One Old Fart’s Thoughts on Digital Readers
One of the most expensive books I ever purchased was a textbook compilation of all of Shakespeare’s works for my 400 level Shakespeare class in college. Thousands of pages, infinitesimally thin paper, small type, green hardback cover.
Being upfront about my dorkiness, I loved that book.
We called it “mean green”–it was just a huge massive textbook. So, when the class finished and the time came to sell it back, I chose to keep mean green and proudly place it on my bookshelf.
For the longest time, I kept the book out on my coffee table, basically to impress guests with my scholarliness–Wow, he reads Shakespeare. Why else would he place it on a coffee table in his den next to the most recent issue of Golf Digest, they must have thought.
When my future wife visited my apartment for the first time, she noticed the book and, much later, commented to me that it was a dorky move. I agree. I was such a tool.
Anyway, all that to say that I love hardback books. You place them on the shelf. You put them on the coffee table. Simply glance at the book and you’re reminded of the time you read it, the plot, the characters–everything about it.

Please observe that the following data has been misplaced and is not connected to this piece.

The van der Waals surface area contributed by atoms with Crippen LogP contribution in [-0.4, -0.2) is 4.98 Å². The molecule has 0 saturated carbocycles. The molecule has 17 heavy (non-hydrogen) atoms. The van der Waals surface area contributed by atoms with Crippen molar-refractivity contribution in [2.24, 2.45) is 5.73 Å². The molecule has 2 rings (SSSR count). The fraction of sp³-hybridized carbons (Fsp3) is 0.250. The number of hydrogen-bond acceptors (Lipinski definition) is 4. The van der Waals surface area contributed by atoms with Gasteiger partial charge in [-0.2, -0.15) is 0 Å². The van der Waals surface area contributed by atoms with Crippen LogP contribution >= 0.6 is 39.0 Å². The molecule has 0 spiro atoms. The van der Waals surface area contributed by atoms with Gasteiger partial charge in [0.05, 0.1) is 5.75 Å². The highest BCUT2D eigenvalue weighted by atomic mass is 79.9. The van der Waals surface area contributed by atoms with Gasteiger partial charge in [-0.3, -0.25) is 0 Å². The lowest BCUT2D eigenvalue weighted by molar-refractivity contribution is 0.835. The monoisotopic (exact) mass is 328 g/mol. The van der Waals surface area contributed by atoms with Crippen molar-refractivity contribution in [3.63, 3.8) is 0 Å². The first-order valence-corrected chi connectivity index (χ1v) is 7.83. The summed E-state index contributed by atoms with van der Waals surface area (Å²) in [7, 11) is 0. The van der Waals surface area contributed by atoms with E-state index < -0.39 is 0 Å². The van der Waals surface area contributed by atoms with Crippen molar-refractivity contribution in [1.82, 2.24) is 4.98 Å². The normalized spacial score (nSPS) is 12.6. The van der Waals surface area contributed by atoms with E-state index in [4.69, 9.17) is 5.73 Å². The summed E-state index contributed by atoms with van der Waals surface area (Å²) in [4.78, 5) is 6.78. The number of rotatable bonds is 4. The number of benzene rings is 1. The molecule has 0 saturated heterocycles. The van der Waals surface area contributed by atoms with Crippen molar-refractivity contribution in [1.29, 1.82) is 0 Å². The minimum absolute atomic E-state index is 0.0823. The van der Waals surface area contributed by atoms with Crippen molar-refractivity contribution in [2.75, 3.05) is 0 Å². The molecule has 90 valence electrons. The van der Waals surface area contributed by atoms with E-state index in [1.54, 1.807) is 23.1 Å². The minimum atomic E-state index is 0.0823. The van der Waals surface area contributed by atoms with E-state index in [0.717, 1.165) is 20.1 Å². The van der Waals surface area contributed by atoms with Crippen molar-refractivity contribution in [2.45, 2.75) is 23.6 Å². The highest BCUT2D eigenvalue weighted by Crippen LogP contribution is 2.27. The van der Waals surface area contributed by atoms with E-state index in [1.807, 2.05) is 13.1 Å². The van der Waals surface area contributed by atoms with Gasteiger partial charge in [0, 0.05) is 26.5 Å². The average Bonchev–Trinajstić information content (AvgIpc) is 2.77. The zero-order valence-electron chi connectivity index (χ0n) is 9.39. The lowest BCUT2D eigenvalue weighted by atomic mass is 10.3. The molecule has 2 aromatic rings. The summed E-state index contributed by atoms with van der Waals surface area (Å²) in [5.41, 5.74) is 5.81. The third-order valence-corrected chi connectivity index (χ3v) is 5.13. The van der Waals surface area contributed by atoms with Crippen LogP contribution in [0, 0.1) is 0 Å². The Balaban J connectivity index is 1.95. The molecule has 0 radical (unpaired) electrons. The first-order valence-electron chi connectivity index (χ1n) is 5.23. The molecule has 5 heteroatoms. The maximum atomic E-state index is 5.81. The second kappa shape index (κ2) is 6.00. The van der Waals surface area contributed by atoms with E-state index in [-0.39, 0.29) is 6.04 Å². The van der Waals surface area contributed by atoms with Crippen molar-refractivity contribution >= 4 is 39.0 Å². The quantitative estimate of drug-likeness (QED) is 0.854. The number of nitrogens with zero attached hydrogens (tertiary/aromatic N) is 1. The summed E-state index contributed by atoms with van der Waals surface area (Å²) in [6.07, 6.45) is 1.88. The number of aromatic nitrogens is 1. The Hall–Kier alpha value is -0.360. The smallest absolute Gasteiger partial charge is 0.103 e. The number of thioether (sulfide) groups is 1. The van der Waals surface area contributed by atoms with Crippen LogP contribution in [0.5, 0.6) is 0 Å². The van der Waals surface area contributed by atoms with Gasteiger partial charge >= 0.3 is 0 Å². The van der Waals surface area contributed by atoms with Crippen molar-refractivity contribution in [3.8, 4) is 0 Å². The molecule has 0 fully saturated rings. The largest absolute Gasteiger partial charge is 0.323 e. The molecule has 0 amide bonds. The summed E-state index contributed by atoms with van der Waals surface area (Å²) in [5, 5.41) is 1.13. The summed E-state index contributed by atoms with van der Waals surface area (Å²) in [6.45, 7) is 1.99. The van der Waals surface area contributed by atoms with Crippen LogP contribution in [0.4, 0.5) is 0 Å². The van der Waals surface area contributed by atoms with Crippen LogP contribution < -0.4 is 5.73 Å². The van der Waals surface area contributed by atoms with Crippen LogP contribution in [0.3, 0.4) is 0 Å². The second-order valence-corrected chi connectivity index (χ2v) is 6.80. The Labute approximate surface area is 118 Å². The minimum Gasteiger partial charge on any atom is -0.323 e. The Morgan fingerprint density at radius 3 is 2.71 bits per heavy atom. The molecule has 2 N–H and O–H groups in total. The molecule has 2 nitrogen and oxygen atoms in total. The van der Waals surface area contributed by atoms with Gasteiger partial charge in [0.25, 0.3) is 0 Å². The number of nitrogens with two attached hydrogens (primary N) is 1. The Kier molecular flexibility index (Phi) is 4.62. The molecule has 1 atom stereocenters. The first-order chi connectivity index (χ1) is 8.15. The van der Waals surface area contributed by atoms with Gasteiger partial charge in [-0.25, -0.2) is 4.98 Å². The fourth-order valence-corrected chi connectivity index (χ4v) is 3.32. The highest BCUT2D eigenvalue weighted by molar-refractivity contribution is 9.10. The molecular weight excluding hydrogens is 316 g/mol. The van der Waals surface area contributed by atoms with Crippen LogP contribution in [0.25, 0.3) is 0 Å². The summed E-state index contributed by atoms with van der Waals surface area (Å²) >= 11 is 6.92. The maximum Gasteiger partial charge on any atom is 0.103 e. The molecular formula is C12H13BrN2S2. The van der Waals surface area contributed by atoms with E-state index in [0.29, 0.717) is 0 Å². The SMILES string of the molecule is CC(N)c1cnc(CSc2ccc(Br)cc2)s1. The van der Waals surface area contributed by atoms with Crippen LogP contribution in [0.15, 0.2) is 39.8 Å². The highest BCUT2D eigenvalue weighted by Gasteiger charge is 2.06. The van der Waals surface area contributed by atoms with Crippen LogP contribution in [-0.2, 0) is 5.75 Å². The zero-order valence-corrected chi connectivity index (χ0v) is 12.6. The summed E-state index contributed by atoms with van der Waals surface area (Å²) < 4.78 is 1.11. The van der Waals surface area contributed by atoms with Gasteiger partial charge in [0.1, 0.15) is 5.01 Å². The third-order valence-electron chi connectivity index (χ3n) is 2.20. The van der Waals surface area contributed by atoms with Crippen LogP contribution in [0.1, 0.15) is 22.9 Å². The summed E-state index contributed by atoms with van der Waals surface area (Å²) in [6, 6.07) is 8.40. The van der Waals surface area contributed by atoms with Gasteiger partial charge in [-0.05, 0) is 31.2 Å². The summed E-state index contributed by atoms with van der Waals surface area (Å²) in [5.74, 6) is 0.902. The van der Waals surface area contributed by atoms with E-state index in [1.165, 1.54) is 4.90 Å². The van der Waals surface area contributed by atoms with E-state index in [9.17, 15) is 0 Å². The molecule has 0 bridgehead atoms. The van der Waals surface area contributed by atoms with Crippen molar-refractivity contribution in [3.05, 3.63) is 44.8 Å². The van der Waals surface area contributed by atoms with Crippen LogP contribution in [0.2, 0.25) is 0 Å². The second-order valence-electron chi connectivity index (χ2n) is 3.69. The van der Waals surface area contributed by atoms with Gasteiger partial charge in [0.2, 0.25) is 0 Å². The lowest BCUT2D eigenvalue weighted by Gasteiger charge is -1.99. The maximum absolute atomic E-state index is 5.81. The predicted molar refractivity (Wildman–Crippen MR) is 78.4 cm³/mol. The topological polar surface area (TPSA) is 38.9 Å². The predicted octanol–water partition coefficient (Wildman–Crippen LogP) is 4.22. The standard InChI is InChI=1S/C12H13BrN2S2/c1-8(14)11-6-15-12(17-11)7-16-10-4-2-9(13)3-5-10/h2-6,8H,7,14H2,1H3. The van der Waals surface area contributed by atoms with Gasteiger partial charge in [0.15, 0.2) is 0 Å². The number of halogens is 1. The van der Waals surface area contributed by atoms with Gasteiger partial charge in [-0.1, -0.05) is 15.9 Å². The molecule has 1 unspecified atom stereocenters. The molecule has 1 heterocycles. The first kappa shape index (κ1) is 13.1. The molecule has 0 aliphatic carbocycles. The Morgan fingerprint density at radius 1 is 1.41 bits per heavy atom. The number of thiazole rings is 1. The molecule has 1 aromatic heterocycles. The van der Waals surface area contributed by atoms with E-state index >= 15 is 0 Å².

Part of my love of that Shakespeare book came from how it reminded me of the hard-earned A I managed in that difficult class. That’s what good books do…they are almost like an old photo that takes you back to another time and place.
That’s why I haven’t been able to get into Kindles and digital books. My wife loves them. I know many people who love them. And that’s absolutely, positively super cool. I just can’t dig them for some reason.
I’d like to think I’m somewhat technologically savvy. I’ve got an iphone, iPad (with a reader that I don’t use much)–all of that fun stuff. But I can’t get into the idea of digital books.
Maybe I’m just an old fart at heart. I worry that I’ll buy 100 books, and they’ll somehow get deleted off the Kindle’s hard drive. But, more than that, I worry that I’ll forget about the books I’ve read. They won’t be sitting across from my desk to remind me.
One of the biggest difficulties, for me, of this 101 book journey will be just figuring out where to put all of the books. Downloading them on a Kindle or my iPad would solve that problem quickly. But, then, they’ll be stored on some microchip, not on my bookshelf.
I think Holden Caulifield, Atticus Finch, Winston Smith, and Aslan deserve to be on a bookshelf, not a microchip. But, like I said, I’m an old fart at heart, I guess.
Are you a Kindler?